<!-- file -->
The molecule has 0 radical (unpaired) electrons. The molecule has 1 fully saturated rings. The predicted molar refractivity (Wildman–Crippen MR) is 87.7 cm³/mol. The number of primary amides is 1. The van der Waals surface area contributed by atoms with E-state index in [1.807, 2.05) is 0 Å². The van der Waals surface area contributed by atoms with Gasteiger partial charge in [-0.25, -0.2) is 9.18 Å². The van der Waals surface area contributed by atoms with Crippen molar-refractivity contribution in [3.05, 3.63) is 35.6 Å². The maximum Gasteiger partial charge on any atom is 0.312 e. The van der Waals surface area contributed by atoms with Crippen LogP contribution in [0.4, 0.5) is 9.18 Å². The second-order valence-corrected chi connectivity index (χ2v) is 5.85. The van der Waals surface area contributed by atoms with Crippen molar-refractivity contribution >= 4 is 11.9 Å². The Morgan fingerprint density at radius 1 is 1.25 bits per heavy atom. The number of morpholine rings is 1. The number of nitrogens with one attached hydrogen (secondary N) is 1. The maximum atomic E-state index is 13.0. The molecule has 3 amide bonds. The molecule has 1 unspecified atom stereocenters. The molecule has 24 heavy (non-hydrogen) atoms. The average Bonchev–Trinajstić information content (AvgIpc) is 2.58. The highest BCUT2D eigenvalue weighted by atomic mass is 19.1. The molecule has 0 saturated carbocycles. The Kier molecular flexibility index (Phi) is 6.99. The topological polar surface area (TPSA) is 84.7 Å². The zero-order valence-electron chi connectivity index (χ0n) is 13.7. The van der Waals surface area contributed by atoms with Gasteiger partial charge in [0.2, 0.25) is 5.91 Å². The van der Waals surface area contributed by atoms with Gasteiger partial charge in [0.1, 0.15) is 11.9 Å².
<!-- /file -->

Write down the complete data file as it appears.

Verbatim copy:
The molecule has 0 radical (unpaired) electrons. The molecule has 1 fully saturated rings. The predicted molar refractivity (Wildman–Crippen MR) is 87.7 cm³/mol. The number of primary amides is 1. The van der Waals surface area contributed by atoms with E-state index in [1.807, 2.05) is 0 Å². The van der Waals surface area contributed by atoms with Gasteiger partial charge in [-0.25, -0.2) is 9.18 Å². The van der Waals surface area contributed by atoms with Crippen molar-refractivity contribution in [3.05, 3.63) is 35.6 Å². The maximum Gasteiger partial charge on any atom is 0.312 e. The van der Waals surface area contributed by atoms with Crippen LogP contribution in [0.4, 0.5) is 9.18 Å². The second-order valence-corrected chi connectivity index (χ2v) is 5.85. The van der Waals surface area contributed by atoms with Crippen molar-refractivity contribution >= 4 is 11.9 Å². The Morgan fingerprint density at radius 1 is 1.25 bits per heavy atom. The number of morpholine rings is 1. The number of nitrogens with one attached hydrogen (secondary N) is 1. The maximum atomic E-state index is 13.0. The molecule has 3 amide bonds. The molecule has 1 unspecified atom stereocenters. The molecule has 24 heavy (non-hydrogen) atoms. The average Bonchev–Trinajstić information content (AvgIpc) is 2.58. The highest BCUT2D eigenvalue weighted by atomic mass is 19.1. The molecule has 0 saturated carbocycles. The Kier molecular flexibility index (Phi) is 6.99. The topological polar surface area (TPSA) is 84.7 Å². The zero-order valence-electron chi connectivity index (χ0n) is 13.7. The van der Waals surface area contributed by atoms with Gasteiger partial charge in [0.2, 0.25) is 5.91 Å². The van der Waals surface area contributed by atoms with Gasteiger partial charge in [0.1, 0.15) is 11.9 Å².